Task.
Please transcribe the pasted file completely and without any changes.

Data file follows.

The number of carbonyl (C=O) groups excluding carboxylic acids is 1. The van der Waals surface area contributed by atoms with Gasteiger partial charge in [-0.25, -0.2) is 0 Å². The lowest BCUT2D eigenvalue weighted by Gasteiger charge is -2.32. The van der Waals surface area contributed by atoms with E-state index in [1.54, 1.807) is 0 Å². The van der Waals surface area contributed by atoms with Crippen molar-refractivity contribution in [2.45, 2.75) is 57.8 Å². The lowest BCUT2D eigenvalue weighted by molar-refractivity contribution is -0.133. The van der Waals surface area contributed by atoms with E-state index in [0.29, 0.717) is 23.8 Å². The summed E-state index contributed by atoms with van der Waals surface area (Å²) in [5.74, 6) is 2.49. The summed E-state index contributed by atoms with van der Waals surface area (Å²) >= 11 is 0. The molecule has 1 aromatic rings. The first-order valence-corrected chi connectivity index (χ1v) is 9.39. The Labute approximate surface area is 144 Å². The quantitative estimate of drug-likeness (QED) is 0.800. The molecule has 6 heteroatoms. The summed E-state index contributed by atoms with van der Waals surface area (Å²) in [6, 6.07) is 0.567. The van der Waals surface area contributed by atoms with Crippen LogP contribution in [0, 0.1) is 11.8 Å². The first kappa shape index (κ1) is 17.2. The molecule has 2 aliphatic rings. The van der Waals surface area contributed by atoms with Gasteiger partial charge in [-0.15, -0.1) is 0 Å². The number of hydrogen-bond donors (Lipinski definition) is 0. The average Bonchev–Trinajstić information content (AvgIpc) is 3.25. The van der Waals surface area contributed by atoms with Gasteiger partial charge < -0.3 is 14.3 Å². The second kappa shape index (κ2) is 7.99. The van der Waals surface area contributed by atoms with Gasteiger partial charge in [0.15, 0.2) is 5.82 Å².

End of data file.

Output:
The number of carbonyl (C=O) groups excluding carboxylic acids is 1. The van der Waals surface area contributed by atoms with Gasteiger partial charge in [-0.25, -0.2) is 0 Å². The lowest BCUT2D eigenvalue weighted by Gasteiger charge is -2.32. The van der Waals surface area contributed by atoms with E-state index in [1.54, 1.807) is 0 Å². The van der Waals surface area contributed by atoms with Crippen molar-refractivity contribution in [2.45, 2.75) is 57.8 Å². The lowest BCUT2D eigenvalue weighted by molar-refractivity contribution is -0.133. The van der Waals surface area contributed by atoms with E-state index in [0.29, 0.717) is 23.8 Å². The summed E-state index contributed by atoms with van der Waals surface area (Å²) in [5.74, 6) is 2.49. The summed E-state index contributed by atoms with van der Waals surface area (Å²) >= 11 is 0. The molecule has 1 aromatic rings. The first-order valence-corrected chi connectivity index (χ1v) is 9.39. The Labute approximate surface area is 144 Å². The quantitative estimate of drug-likeness (QED) is 0.800. The molecule has 6 heteroatoms. The summed E-state index contributed by atoms with van der Waals surface area (Å²) in [6, 6.07) is 0.567. The van der Waals surface area contributed by atoms with Crippen LogP contribution in [0, 0.1) is 11.8 Å². The first kappa shape index (κ1) is 17.2. The molecule has 2 aliphatic rings. The van der Waals surface area contributed by atoms with Gasteiger partial charge in [-0.15, -0.1) is 0 Å². The number of hydrogen-bond donors (Lipinski definition) is 0. The average Bonchev–Trinajstić information content (AvgIpc) is 3.25. The van der Waals surface area contributed by atoms with Gasteiger partial charge < -0.3 is 14.3 Å². The second kappa shape index (κ2) is 7.99. The van der Waals surface area contributed by atoms with Gasteiger partial charge in [0.15, 0.2) is 5.82 Å².